ANKARA - The new U.S. administration broke its silence over the Davos crisis urging Turkey to fix its strained relations with Israel, while Turkey reiterated its position that a solution to the Middle East issue is impossible without including Hamas. (UPDATED)

The exchange of messages came during the talks that George Mitchell, the Middle East envoy of the U.S. President Barack Obama, hold in his two-day visit to Ankara. Mitchell met with Turkish President Abdullah Gul, Prime Minister Tayyip Erdogan and Foreign Minister Ali Babacan on Thursday.

Mitchell said Turkey can have a significant influence on the U.S. efforts to reach a comprehensive peace in the Middle East.

"As an important democratic nation with strong relations with Israel, (Turkey) has a unique role to play and can have significant influence on our efforts to promote comprehensive peace in the Middle East," he told reporters after his meeting with Erdogan.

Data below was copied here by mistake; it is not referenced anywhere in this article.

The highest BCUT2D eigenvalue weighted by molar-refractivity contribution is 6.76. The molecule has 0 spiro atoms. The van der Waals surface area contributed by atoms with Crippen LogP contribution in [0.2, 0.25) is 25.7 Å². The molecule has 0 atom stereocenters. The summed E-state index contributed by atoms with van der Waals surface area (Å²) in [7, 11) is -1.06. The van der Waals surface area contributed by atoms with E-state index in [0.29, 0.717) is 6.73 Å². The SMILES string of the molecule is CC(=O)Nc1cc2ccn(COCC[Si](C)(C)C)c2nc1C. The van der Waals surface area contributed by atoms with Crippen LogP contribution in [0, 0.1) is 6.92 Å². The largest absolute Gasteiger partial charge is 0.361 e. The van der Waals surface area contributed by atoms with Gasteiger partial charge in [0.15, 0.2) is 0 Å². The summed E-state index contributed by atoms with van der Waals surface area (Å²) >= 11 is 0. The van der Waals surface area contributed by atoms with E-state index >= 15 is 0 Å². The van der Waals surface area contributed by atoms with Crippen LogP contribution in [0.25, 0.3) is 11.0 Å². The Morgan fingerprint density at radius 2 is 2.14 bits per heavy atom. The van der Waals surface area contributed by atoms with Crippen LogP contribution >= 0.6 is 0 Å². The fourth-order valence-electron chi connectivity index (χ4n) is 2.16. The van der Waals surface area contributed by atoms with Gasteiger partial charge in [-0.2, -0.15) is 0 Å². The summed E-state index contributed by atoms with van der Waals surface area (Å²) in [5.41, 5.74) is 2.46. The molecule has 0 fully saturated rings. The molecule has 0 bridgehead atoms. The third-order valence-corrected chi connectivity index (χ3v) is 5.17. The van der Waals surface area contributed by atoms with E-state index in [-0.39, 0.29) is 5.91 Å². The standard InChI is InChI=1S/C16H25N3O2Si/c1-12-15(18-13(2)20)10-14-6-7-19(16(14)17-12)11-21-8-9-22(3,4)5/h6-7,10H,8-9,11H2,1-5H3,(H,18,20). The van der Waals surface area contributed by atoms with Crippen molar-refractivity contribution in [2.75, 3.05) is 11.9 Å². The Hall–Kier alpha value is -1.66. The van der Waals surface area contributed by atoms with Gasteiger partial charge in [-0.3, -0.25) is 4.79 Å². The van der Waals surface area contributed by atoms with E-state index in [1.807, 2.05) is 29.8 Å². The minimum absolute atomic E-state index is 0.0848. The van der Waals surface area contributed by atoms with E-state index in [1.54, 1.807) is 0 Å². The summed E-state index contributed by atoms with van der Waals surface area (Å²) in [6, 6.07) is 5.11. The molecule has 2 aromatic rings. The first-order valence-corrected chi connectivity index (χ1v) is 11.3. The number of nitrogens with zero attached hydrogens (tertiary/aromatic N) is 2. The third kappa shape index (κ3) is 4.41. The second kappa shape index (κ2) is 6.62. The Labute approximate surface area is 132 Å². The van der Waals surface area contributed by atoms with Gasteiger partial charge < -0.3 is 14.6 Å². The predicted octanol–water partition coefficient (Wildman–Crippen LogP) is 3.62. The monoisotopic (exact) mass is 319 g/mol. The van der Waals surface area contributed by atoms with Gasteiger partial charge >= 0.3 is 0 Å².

Mitchell underlined that "Turkey is an important ally of the U.S." and the Washington administration welcomes Turkey's decision to attend a donors conference on Gaza scheduled on March 2 in Egypt.

"We... look forward to (Turkey’s) leadership as we actively pursue that peace, beginning with a durable ceasefire and with strong efforts to meet the humanitarian needs in Gaza," he added.

During the meeting, diplomatic sources said, Turkey reiterated its stance that a peace agreement cannot be reached without including Hamas in the equation. The Turkish officials stressed that the U.S. should "give up supporting Israel", according to the diplomatic sources.

Turkey urged the U.S. to pursue a balanced diplomacy in the Middle East after "a too pro-Israel approach of the George W. Bush administration," sources added.

The Turkish officials also said that the U.S. involvement in the other Middle East conflicts besides the Israel-Palestine will contribute to the resolution of the issue and the direct talks between Israel and Syria should be encouraged.